At 11:30 p.m. on Monday the stage of Harbach Theater was scattered with strips of paper, glue sticks, cutting boards, string, hammers, and several students who knew they would get little, if any, sleep that night.
At 10 a.m. Tuesday, the exhibit about the Lincoln-Douglas debate of 1858 went up in the lobby of the Ford Center for Fine Arts (CFA). Professor of History Catherine Denial’s Pubic History class has been working on the project since January.
The display, built to represent the connection between Knox College and the Galesburg community in 1858, featured a brick exterior, an interior with casing and floorboards, and most notably, a window like the one in Old Main, which visitors climbed through just as Abraham Lincoln did to mount the stage and give his speech in the fifth Lincoln-Douglas debate Oct. 7, 1858.
“We wanted the interior [of the display] to be the classroom, and the exterior to be the town. The two were inseparable, especially at that time. The town was booming, and the college was trying to find its purpose,” said senior Marty Helms who was responsible for the majority of the design.
A year before the debate, religious controversy in the community brought conflict to Knox. There were no Presbyterians in Galesburg who owned slaves, but the Presbyterian Church had a large following in the South where slaveholders were permitted to join. Offended by this, abolitionists in Galesburg officially broke from the Presbyterians and started their own Congregationalist church.
In 1857 the Congregationalist President of Knox College Jonathan Blanchard, was deposed by Presbyterian trustees allied with George Washington Gale, who supposedly said, “I would rather this school failed than see Blanchard in charge of it.”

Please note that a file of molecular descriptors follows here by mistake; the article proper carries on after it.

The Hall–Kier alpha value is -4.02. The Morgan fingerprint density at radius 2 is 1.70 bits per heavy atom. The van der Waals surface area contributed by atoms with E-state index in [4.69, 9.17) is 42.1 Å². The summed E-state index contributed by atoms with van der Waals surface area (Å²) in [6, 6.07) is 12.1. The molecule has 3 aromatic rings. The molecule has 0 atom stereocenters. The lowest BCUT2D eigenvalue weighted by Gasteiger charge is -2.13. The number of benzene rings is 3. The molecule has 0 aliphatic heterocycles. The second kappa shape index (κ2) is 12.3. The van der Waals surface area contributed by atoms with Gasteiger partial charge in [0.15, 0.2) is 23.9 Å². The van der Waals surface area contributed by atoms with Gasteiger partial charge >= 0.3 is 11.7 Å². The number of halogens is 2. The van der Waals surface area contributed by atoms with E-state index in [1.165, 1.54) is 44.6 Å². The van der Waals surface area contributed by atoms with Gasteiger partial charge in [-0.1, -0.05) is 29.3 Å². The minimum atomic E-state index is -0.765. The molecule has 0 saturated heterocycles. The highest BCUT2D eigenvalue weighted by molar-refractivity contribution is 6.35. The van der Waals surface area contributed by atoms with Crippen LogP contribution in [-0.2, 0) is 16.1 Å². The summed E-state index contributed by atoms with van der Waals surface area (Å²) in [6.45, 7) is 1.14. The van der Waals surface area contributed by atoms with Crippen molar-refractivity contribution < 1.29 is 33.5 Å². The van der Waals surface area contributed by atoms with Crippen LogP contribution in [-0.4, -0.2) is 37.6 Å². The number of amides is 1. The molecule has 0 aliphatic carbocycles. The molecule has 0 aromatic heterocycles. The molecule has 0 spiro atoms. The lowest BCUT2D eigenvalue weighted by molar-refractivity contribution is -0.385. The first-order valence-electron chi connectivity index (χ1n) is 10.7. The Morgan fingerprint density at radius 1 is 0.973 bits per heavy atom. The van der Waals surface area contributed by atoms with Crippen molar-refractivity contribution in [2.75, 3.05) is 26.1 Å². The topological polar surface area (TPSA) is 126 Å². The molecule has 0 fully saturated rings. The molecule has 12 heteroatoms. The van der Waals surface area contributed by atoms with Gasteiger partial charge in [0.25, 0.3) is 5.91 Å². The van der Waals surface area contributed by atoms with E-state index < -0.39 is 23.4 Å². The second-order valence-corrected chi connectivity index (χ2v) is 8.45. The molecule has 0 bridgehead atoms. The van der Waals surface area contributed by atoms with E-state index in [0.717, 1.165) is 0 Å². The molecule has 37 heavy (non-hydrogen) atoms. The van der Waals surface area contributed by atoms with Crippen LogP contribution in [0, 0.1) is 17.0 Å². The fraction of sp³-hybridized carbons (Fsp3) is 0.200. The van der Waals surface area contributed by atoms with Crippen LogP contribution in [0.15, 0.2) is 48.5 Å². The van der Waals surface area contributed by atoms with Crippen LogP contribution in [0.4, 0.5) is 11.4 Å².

All but one of the ten members of the Knox College class of 1857 refused to walk in the graduation ceremony in protest.
“It was no fluke that they came to Galesburg for the debate,” said senior Ike Glinsmann.
In addition to feeling privileged to have the candidates visit their city, which was a rising industrial hub, Glinsmann explained that it was an opportunity for the college to demonstrate that although it had fired its ardently abolitionist president, it supported many of the same principles Lincoln did.
Denial suggested her class use the Lincoln-Douglas debate as the subject of their project, knowing that its 150th anniversary this year would be significant on both local and national levels. She posed the question of how to make her class’s exhibit one that would be new and unique, rather than one that would merely retell a story everyone has already heard; but from there her students took things into their own hands.
“We wanted to focus on the people who would have been there at the debate,” said Glinsmann.
“We get to see the history behind the history,” Denial said.
Each student did research and compiled a binder of information on either a specific person or a composite character they made up, who was living in Galesburg at the time. They then portrayed those characters by dressing and speaking the same way they suspected their characters would while interacting with each other and visitors to the exhibit.
Some characters were community members who discussed the impact of legislation and politics on the city. Others were Knox students who talked about the institution’s attitude towards the education of females and black people by explaining that while the college was progressive for the time, there was a separate seminary for females that males could visit only on Friday nights, and females had different coursework and graduation requirements than males.
“There has always been a healthy amount of political debate here,” said Glinsmann. “We made a strong attempt to show that Knox hasn’t changed.”